"In the case of Instagram, a brand that has not spoken very much, it is about owning the space of expression. Culture is curated today in Instagram. We need to do a much better job in articulating the point of view of the creator through an ongoing dialogue with our users both on the platform and outside the platform.

"Whatsapp, which is huge outside of the US, has some of the same challenges and opportunities which is that the brand is well known, highly regarded, it’s also a utility-based brand; it doesn’t have a lot of affinity and what we want to do is to create a stronger emotional link to the WhatsApp brand all around private conversations.

"In the case of Messenger, it’s about making sure that becomes a significant player in messaging within the US markets. Each one of these apps is going to have to tell their stories to its user base and that is why we have decided to have a different partner for each one.”

The challenges ahead

He admits that he could see the major challenge he was taking on when joining Facebook, a role he was persuaded to take by both Sheryl Sandberg and co-founder and chief executive Mark Zuckerberg over a number of meetings, and that the global nature makes it both exciting and appealing.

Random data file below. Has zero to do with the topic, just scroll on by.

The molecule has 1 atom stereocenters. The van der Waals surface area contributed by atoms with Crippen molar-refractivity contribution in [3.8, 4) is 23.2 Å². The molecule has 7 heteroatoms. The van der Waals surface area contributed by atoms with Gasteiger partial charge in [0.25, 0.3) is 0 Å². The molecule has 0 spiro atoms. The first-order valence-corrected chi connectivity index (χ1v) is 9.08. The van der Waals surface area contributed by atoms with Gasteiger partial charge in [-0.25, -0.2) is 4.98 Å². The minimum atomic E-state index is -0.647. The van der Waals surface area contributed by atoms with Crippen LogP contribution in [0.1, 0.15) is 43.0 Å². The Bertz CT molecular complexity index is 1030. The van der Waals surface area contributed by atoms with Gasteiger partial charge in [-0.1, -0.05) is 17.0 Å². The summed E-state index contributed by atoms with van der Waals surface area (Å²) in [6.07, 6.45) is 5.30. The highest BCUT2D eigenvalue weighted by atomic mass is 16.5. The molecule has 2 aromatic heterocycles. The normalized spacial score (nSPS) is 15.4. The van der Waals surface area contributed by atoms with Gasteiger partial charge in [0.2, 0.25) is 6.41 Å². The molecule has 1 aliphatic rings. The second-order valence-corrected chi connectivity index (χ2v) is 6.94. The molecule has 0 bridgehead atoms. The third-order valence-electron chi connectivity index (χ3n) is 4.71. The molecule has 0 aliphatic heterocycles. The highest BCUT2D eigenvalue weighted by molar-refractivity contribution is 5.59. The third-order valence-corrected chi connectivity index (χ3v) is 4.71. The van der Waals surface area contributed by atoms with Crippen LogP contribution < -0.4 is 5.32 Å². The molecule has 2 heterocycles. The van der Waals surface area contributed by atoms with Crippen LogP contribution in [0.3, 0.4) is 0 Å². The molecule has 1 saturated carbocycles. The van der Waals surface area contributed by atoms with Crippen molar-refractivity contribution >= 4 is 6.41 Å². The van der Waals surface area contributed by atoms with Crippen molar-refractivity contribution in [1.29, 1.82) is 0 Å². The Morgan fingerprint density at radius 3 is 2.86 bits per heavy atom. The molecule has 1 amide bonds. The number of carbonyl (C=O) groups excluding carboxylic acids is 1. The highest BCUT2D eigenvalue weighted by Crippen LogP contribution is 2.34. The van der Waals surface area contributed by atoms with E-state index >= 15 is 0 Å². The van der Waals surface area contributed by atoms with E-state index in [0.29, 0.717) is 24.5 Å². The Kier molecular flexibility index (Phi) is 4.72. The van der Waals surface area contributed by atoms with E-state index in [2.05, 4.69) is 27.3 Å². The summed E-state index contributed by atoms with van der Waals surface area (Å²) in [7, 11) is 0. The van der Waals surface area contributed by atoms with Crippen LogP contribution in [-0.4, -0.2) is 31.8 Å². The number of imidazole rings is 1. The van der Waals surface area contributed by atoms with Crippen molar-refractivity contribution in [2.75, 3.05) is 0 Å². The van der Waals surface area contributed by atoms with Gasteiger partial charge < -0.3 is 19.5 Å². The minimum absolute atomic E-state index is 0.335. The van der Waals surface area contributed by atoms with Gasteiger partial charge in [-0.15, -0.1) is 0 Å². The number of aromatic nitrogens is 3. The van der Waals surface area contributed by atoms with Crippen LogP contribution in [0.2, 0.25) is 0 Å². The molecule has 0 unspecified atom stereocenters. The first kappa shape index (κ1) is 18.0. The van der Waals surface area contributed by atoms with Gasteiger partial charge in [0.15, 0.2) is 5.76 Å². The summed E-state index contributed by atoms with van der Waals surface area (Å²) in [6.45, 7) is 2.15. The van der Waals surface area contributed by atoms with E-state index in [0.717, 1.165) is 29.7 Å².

“When you are approaching a new assignment you need to learn the business and you need to learn the brands and you need to understand the culture really well. That’s the most important – to learn the business, earn a seat at the business-table and try to manage the situation. At the same time it becomes incredibly frustrating because you don’t know the business well and at other times incredibly exciting because you are consistently seeing the impact that the platform has on the world and the impact that we could potentially have on the platform.

“Marketing directly to users is rather new to Facebook; we’ve done a good job marketing to the business-side and we have done a good job marketing on-platform for very specific performance-based initiatives [but] we’ve never done brand-building the way we are doing it now. Showing what that looks like, convincing people what that looks like and getting the job done within the context of the challenging environment is where I am spending most of my time.”